This post originally appeared on POPSUGAR Smart Living.
If you've been applying to hundreds of job positions and still haven't yet scored a job, you might be doing something wrong. Don't feel glum, though — the good news is you can fix this! First, let's explore the possible reasons why you haven't been getting the job.
1. You're attributing everything to luck.
Bummer, you just faced another rejection. "Woe is me," you might think. "Why is my luck so bad?" Well, if you keep getting rejected, you could potentially be at fault. First, stop blaming it on luck, and work on amping up your interview skills and résumé. The job market may be bad, but there are still people around you getting jobs. Talk to and learn from them. Figure out how to place yourself in the best position possible so that when an opportunity comes along, you'll be a prime candidate. And perhaps the hiring manager can give you honest feedback on why you didn't get the job. It's rare, but it happens!
2. You're not networking.
These days, finding a job is about more than just submitting applications online. You need to be out there and workin' it. This means attending events in your industry, going to networking shindigs, meeting up with potential connectors, and updating your LinkedIn. Hiring managers receive a ton of applications, so having an inside referral will increase your chances of scoring an interview.
3. You're careless.
Typos in your résumé, not doing research on the company before your interview — these are some careless mistakes that can easily nix you as a candidate. I've prepped with friends who say they are well prepared but still make these careless mistakes, so it's essential to keep practicing.
4. You're not focused.
You're blasting out your résumé to hundreds of companies, hoping that one will take the bait. You're under the assumption that the more you apply, the higher your chances will be of scoring a job. But, there is a difference between wanting the job and wanting a job. Employers don't like seeing that you'll take whatever you can get, and you may come across that way if you have the "I'll take anything" mentality. Be smart about applying for jobs, and pick the ones you are excited about and have a better chance of getting.
5. Your résumé is weak.
If you're not even scoring an interview, there are a couple of possibilities. One is your résumé needs a face-lift. Another is that the hiring manager is inundated with too many applications and missed yours — this can be bypassed by getting someone to refer you internally. Get friends and mentors to look over your résumé, and make sure each résumé is tailored to the job listing. Remember to watch out for these résumé red flags. And if your résumé looks a little empty, start padding it by taking on things like internships, contract jobs, or volunteer opportunities.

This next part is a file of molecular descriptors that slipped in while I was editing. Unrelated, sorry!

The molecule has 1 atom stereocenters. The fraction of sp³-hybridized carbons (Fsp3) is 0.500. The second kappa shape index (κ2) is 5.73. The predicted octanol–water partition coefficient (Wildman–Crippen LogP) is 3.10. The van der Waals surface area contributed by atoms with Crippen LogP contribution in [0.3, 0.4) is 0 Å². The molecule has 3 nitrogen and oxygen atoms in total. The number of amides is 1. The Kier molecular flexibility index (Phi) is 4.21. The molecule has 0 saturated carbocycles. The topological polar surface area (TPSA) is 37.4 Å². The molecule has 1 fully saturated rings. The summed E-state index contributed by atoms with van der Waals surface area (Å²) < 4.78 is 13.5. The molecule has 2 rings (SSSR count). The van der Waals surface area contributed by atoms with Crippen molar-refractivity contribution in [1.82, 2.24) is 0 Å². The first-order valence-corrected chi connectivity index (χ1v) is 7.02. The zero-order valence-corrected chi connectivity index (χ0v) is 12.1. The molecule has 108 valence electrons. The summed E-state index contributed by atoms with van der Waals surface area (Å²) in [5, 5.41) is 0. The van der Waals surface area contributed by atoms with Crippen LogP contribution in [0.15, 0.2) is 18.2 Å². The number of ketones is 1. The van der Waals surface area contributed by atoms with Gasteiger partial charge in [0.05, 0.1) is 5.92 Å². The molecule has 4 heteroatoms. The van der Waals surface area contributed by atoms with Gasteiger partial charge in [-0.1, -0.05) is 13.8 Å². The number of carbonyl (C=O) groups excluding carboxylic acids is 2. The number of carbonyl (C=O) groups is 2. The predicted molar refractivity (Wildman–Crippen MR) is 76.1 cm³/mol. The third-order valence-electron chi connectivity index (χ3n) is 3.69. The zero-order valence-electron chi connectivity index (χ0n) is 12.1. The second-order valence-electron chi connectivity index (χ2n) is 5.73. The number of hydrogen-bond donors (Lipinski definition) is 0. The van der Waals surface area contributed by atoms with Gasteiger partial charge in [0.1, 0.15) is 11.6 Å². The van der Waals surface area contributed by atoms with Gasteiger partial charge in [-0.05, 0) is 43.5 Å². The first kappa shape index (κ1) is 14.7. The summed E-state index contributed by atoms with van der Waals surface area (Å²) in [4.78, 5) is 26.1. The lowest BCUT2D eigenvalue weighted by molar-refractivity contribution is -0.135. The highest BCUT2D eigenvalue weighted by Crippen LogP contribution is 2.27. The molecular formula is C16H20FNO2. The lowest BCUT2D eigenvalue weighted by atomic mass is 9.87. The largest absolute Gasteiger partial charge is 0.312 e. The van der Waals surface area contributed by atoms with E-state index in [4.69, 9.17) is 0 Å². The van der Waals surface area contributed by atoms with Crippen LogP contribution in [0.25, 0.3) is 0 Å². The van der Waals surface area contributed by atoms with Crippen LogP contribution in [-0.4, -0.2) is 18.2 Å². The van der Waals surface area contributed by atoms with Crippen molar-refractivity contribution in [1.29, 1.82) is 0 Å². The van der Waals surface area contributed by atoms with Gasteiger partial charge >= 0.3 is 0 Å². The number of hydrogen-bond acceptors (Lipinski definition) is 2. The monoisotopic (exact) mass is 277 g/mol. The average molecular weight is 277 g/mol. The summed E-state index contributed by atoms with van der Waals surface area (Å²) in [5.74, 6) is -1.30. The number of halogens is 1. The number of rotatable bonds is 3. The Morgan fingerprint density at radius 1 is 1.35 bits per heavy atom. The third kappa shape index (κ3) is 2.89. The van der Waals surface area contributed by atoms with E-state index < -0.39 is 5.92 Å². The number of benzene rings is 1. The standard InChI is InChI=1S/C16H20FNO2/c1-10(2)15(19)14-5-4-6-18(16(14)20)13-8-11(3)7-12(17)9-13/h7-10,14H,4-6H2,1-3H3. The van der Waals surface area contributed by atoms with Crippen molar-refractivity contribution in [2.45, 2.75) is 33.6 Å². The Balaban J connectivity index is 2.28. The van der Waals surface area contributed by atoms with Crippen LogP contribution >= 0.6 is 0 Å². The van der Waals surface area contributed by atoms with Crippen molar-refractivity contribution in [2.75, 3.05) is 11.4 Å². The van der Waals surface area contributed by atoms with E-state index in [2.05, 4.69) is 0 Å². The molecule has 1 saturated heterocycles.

6. You're not articulating well.
OK, so you made it to the interview round, but you're just not getting a call back after the interview (here are some possible reasons why). It's time to brush up on your interviewing skills. Prep with your friends, and do your homework on the company. Ask your friends to surprise you with questions that aren't the typical interview queries so you'll be prepared for off-the-cuff answers. Here are some of the most common interview questions and how to answer them.
7. You panicked during the interview.
Maybe you were thrown by a question and panicked, but the key is to calmly work through the situation. Take a few deep breaths, and take a moment to think about how you should respond. Remember: don't worry about getting the answer right — do your best to show the hiring manager your thought process and how you would figure out the answer. Here are more tips to answering a question you don't know how to answer.
8. You're not selling your potential.
Most of the time, employers are looking ahead and hiring you based on your potential and not your accomplishments. A 2012 study by Stanford and Harvard found that companies favor candidates who have potential versus ones who have already proven their potential through accomplishments. This is good news for those who are applying for positions they are slightly underqualified for or who have less experience under their belt. But this also means that people who are more accomplished should avoid complacency and really hone their interview skills. The theory is that people want to stumble upon "the next big thing," and it's more tempting to be hopeful of what someone can do and envision a future with them. The key to really evoking this reaction in your hiring managers is to talk more about what you can do for the company versus what you've already done.
9. You're not a self-starter.
Hiring managers want employees who take the initiative, because they don't want to hold your hand through everything. They want someone who can bring fresh ideas to the table and has leadership traits. World Bank President Jim Kim explains the value of leadership skills best when he said, "Leadership is not about being the head of a large organization. It's about making groups more effective. And almost no matter what you do, better leadership skills will help."